When I was little, I had long and exclusive relationships with my breakfast menus. For years on end a particular food item was all I would have in the morning, until suddenly and without warning, a new monomania came to replace it.
The earliest phase I remember involved pain de mie (white sandwich bread) and Nutella. Two slices of bread would be toasted until lightly golden (if it got too brown I had to find someone who would eat it, and start again), both slices were spread with hazelnut-chocolate-and-trans-fat paste, and assembled into a sandwich. The crusts would then be sliced off, and the sandwich cut into two neat rectangles. I often had trouble finishing the thing (I might stress here that both slices had been spread with Nutella) and I usually took the leftovers back to my room and put them somewhere safe — on the corner of a bookshelf or inside my little sloping top desk — in case I wanted a snack later. Usually, this just went stale until someone found it and tossed it, though I’m not sure who.
Then there was the pain d’épice phase, two slices of store-bought honey spice cake, from which I also removed the crust because it was a bit gummy and a bit bitter. Years later came the quatre-quart breton phase, for which countless loaves of pound cake from Brittany were purchased. I would precut the long loaves into slices beforehand and store them in a tin box for a few days, because I liked the cake better when it had had time to dry out just a bit.
But the phase that lasted the longest was the chocolate granola obsession. My granola of choice was called cruesli au chocolat, and I had it with the thin yogurts in glass tubs with bright red screw-top lids that my mother made in her yaourtière — or yaourtières I should say, since she had to buy a second one when the first one died of overexertion.
I would bring the box with me to the breakfast table, and carefully study the little Quaker characters pictured on it — I had no idea then what a Quaker was and the outfit was very intriguing — as I munched gleefully on the crunchy clusters and the chocolate spangles (new boxes had to have the inside bag flipped upside down, otherwise all the chocolate was at the bottom and that wasn’t right). This particular type of granola still exists, but whether it is their recipe or my taste buds that have changed — probably both — it isn’t nearly as blissful.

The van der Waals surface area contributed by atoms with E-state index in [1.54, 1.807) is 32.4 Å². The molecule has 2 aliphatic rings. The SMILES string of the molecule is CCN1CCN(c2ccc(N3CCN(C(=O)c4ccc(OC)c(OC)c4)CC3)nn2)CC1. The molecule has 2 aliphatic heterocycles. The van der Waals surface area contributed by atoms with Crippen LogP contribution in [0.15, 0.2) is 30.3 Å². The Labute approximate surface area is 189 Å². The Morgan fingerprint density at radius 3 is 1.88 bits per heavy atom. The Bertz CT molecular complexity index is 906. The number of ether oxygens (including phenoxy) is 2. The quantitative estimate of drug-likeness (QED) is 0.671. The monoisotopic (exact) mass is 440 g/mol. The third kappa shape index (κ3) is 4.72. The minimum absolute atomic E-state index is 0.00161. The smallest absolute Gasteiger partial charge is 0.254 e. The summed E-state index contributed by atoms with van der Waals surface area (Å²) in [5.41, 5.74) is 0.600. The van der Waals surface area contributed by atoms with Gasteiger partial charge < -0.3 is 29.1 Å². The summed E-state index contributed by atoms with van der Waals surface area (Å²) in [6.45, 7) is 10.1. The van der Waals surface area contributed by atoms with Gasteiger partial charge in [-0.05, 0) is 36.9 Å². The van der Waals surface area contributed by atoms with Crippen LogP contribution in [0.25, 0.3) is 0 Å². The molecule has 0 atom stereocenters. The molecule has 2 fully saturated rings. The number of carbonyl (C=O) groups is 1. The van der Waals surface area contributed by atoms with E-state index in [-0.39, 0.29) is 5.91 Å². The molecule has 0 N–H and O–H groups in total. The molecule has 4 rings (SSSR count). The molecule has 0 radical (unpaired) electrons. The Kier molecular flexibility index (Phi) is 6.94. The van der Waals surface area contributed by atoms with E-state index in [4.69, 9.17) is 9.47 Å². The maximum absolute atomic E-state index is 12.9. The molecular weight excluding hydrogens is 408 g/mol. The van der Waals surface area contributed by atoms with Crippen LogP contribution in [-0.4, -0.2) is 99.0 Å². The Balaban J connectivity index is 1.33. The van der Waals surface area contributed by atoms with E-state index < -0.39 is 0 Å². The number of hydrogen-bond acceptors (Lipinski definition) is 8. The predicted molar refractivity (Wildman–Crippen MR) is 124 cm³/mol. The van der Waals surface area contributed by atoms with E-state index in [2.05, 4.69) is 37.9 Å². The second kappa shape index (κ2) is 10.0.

I am now a much more eclectic breakfaster (although I draw the line of eclecticism at cold leftovers from the night before) and will choose the menu according to my mood and my appetite, but I still have an intense fondness for granola. And since I am often sorely disappointed by boxed ones (bland, completely crushed inside, or over-processed), the day I discovered how easy it is to make your own came as quite an epiphany. I like to experiment with different ingredients — nuts, grains, sweeteners, and flavorings — depending on what I have on hand, but this one is a favorite, sprinkled on yogurt or fruit compote or both, as in the Creamy Mango Ricotta recipe featured in my Chocolate & Zucchini cookbook.
Macadamia Maple Granola
– 2 tablespoons unsalted butter
– 4 tablespoons maple syrup
– 200 grams (2 cups) old-fashioned rolled oats (or a mix of several rolled grains, such as oat, barley, wheat, and kamut)
– 1 teaspoon fine sea salt
– 125 grams (1 cup) macadamia nuts, roughly chopped
– 1 1/2 teaspoons freshly grated lime zest
Combine the butter and maple syrup in a small saucepan, and set over medium heat until the butter is just melted. Remove from heat.
Preheat the oven to 150°C (300°F) and line a rimmed cookie sheet with parchment paper.
Combine the oats, salt, nuts, and lime zest in a medium mixing-bowl. Pour in the butter mixture, and stir to combine. Spread onto the prepared cookie sheet, and slip into the oven for 25 minutes, or until golden, stirring the mixture every 10 minutes as it bakes.
Remove from the oven and let cool on the sheet; the granola will crisp up as it cools. Keep in an airtight container, at room temperature or in the fridge.
Cooking/baking time: 25 min